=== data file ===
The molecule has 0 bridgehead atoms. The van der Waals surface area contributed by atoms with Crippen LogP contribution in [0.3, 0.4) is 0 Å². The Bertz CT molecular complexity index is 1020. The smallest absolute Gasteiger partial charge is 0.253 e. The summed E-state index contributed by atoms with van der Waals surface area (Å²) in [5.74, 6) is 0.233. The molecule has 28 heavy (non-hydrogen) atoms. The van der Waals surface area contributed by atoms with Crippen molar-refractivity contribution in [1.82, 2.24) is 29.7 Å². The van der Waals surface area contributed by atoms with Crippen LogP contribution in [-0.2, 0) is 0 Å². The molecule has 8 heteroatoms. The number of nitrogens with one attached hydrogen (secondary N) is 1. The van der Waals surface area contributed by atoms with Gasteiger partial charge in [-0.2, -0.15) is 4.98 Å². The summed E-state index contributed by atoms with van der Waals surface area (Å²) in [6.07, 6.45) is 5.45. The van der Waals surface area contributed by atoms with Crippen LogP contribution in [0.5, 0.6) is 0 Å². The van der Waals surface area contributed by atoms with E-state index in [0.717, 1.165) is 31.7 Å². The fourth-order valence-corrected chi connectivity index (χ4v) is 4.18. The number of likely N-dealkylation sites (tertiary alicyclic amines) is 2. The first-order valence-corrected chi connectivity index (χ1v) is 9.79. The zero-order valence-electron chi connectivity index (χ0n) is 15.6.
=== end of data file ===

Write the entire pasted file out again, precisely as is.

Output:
The molecule has 0 bridgehead atoms. The van der Waals surface area contributed by atoms with Crippen LogP contribution in [0.3, 0.4) is 0 Å². The Bertz CT molecular complexity index is 1020. The smallest absolute Gasteiger partial charge is 0.253 e. The summed E-state index contributed by atoms with van der Waals surface area (Å²) in [5.74, 6) is 0.233. The molecule has 28 heavy (non-hydrogen) atoms. The van der Waals surface area contributed by atoms with Crippen molar-refractivity contribution in [1.82, 2.24) is 29.7 Å². The van der Waals surface area contributed by atoms with Crippen LogP contribution in [-0.2, 0) is 0 Å². The molecule has 8 heteroatoms. The number of nitrogens with one attached hydrogen (secondary N) is 1. The van der Waals surface area contributed by atoms with Gasteiger partial charge in [-0.2, -0.15) is 4.98 Å². The summed E-state index contributed by atoms with van der Waals surface area (Å²) in [6.07, 6.45) is 5.45. The van der Waals surface area contributed by atoms with Crippen LogP contribution in [0.5, 0.6) is 0 Å². The van der Waals surface area contributed by atoms with E-state index in [0.717, 1.165) is 31.7 Å². The fourth-order valence-corrected chi connectivity index (χ4v) is 4.18. The number of likely N-dealkylation sites (tertiary alicyclic amines) is 2. The first-order valence-corrected chi connectivity index (χ1v) is 9.79. The zero-order valence-electron chi connectivity index (χ0n) is 15.6.